My Thoughts

 

 

Another great book in the Jack the Ripper series, while I really enjoyed this book, I didn’t enjoy it as much as the first two book in the series. But I think that was because if the setting in this book. I’m not a huge carnival and or ship person fan. I did however greatly enjoy the writing and characters. Of course I still live for Wadsworth and Cresswell and just adore them together. I love how their relationship progresses and their overcome obstacles over obstacles. I love their banter and humor just as much as their sweet moments. While it was not my favorite setting I still liked the suspense and murder mystery we got, like in previous books it keeps us on the edge of the seat and guessing. Some things were pretty easy to foretell buy others came by surprise. I also should say that I enjoyed the audiobook a bit more than the actual books. It just adds a bit more to the story, I have not gotten the audio book for this book but most definitely will soon and listen to it again. I also still think that this series would make a great TV series and I would so be down for that. Overall I enjoyed the book, the writing and most of all the characters and I’m looking forward to the next book.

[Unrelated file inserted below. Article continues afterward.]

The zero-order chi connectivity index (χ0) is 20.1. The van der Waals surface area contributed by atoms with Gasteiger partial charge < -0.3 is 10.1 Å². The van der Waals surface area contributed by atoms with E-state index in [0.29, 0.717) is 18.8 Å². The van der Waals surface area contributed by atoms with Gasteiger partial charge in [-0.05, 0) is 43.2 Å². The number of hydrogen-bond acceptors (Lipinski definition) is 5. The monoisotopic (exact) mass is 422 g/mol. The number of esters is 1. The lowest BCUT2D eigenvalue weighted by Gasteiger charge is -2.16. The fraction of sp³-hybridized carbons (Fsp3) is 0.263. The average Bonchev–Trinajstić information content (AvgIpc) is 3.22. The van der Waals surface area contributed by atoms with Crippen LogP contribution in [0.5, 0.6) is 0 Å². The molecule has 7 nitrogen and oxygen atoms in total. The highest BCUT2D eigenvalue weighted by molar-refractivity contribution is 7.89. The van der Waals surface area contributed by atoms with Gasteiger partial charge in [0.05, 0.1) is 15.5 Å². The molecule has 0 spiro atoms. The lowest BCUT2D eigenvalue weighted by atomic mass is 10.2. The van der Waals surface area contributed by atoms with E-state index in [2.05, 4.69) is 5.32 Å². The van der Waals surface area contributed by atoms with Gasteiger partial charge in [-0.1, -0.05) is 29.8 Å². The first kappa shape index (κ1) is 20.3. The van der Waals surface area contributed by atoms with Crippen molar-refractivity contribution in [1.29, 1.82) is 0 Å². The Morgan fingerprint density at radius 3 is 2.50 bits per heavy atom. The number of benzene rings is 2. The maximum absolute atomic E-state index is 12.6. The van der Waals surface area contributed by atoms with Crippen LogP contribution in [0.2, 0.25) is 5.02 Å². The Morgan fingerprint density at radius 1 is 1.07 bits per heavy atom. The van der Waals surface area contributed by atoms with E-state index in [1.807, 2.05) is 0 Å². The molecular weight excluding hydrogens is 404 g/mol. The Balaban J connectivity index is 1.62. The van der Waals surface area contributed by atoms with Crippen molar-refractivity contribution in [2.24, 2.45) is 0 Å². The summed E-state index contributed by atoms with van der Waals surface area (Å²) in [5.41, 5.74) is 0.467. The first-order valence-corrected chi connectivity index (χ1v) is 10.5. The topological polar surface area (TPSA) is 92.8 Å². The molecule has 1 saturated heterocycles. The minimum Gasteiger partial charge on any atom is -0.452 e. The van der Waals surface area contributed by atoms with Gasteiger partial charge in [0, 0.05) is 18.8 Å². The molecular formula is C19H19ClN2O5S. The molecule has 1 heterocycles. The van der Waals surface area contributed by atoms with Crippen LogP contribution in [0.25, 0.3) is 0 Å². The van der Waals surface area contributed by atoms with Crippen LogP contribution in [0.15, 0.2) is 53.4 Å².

I rate it 4★

 

 

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  Snoopydoo sigi

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review 2020-01-05 23:06
Off*Beat (OEL manga, vol. 2) by Jen Lee Quick
Off*Beat, Vol. 2 (v. 2) - Jen Lee Quick

Colin confronts Tory about his stalking, but Tory lies and pretends that everything Colin noticed is a coincidence. They agree to meet up at Tory's house for another tutoring session (Tory doesn't even bother to ask Mandy to join them this time around), and Paul gets on Tory's case for his hidden motives for "befriending" Colin. It surprises Tory when Colin goes out of his way to spend more time with him. What he doesn't know is that Colin now has his own hidden agenda.